Ari is an Orthodox Jewish blogger who writes at Jennifer Roback Morse’s Ruth Blog. Ari and Dr. J often write in defense of traditional marriage. As a result of that, they often get a number of pro-same-sex-marriage commenters who claim that mere disagreement with same-sex marriage is basically a hate crime. Well, Ari doesn’t think that pro-SSM people should freak out at him for believing in traditional marriage, and he doesn’t think that he is committing a hate crime. In fact, he would really like it if the pro-SSM people took his disagreement with same-sex marriage as… disagreement with same-sex marriage – instead of calling him names and attacking his character.
Now, let me ask you a question. If you were Ari, and you wanted to explain why disagreement is NOT hateful, and why disagreement with people is NOT dangerous and DOES NOT lead to violence, what would you do?
Well, Ari knows very well that conservative evangelicals like me disagree with him on whether Jesus is the only way, and that we think that having correct beliefs about who Jesus was and what his death accomplished are required in order for a person to be found worthy to be raised to eternal life with God in the general resurrection at the end of the age. So what he decided to do, in a fairly respectful way, is to explain how he feels about the evangelical Christians who 1) disagree with him on theology, 2) think that he should change his mind, and 3) try to persuade him that he should accept their view.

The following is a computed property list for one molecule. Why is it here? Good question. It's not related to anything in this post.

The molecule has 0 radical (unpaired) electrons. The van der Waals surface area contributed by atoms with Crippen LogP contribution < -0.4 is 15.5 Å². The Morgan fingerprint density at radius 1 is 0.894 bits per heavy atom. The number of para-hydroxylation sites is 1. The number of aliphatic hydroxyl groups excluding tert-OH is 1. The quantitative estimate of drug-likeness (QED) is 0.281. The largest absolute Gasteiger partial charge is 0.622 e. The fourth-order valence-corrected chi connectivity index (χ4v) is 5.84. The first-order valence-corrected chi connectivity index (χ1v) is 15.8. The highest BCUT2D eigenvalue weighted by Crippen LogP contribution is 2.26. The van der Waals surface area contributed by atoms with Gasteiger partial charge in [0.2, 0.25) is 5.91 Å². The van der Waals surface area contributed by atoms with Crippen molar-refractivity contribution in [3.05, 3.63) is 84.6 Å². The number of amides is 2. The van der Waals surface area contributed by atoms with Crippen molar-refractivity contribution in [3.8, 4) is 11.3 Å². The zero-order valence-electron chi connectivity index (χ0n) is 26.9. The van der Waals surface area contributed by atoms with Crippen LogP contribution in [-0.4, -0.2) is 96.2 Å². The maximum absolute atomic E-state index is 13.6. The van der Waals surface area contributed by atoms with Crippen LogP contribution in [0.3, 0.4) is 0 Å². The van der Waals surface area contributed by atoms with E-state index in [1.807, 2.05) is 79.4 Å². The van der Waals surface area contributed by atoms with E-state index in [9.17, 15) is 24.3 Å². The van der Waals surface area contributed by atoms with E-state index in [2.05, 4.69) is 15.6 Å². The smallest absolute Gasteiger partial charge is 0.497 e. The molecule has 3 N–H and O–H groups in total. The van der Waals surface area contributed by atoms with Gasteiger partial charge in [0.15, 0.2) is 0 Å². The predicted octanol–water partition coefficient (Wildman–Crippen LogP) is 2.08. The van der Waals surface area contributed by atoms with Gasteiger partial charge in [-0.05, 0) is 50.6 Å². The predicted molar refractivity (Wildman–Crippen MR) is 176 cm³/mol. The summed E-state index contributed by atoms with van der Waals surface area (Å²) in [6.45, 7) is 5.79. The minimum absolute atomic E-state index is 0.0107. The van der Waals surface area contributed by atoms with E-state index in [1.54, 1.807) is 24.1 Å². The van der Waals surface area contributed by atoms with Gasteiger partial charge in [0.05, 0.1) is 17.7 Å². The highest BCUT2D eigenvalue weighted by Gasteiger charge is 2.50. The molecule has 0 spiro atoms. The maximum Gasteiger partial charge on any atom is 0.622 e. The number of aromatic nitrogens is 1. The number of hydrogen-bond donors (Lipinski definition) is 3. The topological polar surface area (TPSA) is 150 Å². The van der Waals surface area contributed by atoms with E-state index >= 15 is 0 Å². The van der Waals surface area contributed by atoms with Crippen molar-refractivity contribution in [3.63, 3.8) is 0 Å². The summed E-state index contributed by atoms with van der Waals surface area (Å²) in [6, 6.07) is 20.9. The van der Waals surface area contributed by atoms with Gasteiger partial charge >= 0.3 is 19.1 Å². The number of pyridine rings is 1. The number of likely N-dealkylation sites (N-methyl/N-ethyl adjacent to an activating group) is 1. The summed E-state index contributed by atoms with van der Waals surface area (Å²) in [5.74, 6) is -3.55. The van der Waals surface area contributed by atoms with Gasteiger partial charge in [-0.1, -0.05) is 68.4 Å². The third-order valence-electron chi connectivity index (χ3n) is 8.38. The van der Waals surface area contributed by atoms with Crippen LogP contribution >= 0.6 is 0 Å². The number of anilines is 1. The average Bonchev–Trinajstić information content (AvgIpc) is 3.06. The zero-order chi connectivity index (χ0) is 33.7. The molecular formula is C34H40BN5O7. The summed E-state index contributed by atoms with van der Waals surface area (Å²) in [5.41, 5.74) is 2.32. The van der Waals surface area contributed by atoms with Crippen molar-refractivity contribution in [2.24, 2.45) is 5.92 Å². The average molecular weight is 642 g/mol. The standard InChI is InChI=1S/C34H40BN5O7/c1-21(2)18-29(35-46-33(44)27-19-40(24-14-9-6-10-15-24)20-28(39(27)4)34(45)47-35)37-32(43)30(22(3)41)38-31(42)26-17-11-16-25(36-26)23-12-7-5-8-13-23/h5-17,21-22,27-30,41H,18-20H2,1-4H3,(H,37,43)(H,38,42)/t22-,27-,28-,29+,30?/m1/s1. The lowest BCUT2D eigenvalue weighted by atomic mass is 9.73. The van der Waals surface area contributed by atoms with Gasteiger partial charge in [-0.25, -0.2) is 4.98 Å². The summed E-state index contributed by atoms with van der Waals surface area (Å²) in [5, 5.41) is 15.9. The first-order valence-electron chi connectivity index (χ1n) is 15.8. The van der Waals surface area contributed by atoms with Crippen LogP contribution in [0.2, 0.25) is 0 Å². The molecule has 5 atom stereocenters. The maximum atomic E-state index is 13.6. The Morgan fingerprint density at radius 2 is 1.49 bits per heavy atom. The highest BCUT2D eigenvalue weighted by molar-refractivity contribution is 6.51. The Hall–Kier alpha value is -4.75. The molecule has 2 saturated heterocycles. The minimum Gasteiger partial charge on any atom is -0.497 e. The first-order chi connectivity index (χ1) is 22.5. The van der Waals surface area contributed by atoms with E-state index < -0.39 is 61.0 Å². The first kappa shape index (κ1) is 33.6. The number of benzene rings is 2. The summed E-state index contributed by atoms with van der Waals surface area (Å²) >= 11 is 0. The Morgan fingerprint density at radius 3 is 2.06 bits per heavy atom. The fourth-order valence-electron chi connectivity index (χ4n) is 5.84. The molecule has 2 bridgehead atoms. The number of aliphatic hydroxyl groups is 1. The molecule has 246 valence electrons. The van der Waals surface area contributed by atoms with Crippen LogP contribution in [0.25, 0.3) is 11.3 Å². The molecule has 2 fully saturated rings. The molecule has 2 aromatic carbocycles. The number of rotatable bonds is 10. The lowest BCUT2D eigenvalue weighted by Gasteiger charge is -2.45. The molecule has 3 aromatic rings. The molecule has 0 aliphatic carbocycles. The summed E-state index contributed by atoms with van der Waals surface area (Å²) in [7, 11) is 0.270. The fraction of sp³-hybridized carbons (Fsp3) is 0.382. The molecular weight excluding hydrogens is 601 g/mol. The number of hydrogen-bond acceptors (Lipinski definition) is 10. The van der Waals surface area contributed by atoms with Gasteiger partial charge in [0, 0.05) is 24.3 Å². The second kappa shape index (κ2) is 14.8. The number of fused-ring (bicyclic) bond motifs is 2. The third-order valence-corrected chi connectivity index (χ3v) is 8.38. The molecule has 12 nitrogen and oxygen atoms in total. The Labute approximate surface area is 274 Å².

Here is an excerpt, but you WILL read the whole thing. (I have removed the name of the person he links to as an example of Protestant views)
How does it make me feel? Honestly, my most notable reaction is amusement. Am I offended? Maybe a little. But if I am at all offended, not very much. I could see how a soul more sensitive than I am would be deeply offended. (I would tell such a soul to get over it).
As for me, I understand my own point of view. I’m secure in that point of view, and if [the Protestant] cares to disagree, there is neither anything I can do about it nor anything I would want to do about it. Were I cornered into a debate with [the Protestant], I know how to advance my point of view and the logical underpinnings of that view… I can say similarly if, instead of [the Protestant], I would be forced into a debate with notable atheist pseudo-rationalists Ricky Dawkins, Danny Dennet or Sammy Harris.
How does he respond to disagreements with Protestants or atheists? He debates them. He doesn’t call them names. He doesn’t claim they are inciting violence. He doesn’t pass laws to silence them. He doesn’t force them to pay fines. He doesn’t put them in jail. He doesn’t seize their children. He doesn’t enact laws to force his views on other people in the schools. He doesn’t pass laws to force private companies to do sensitivity training of all employees. He doesn’t award grants and scholarships on the basis of agreement with him. Etc. He debates people who disagree with him. And if they don’t agree with him, he leaves them alone.
As you can see, although [the Protestant] has said, in absolutely no uncertain terms, that I am going to hell, I do not see any role for the government to shut him up. Indeed I would be horrified if the government believed my precious self-esteem to be so important that it would take it upon itself to shut [the Protestant] up for me.
How would Dr. J feel if similarly confronted by [the Protestant]’s cartoon wrath? I don’t have a clue, but I would be extremely surprised if her reaction was vastly different than my own. Does [the Protestant] have similar feelings about Dr. J’s Catholic faith? Why, yes. Yes, he does.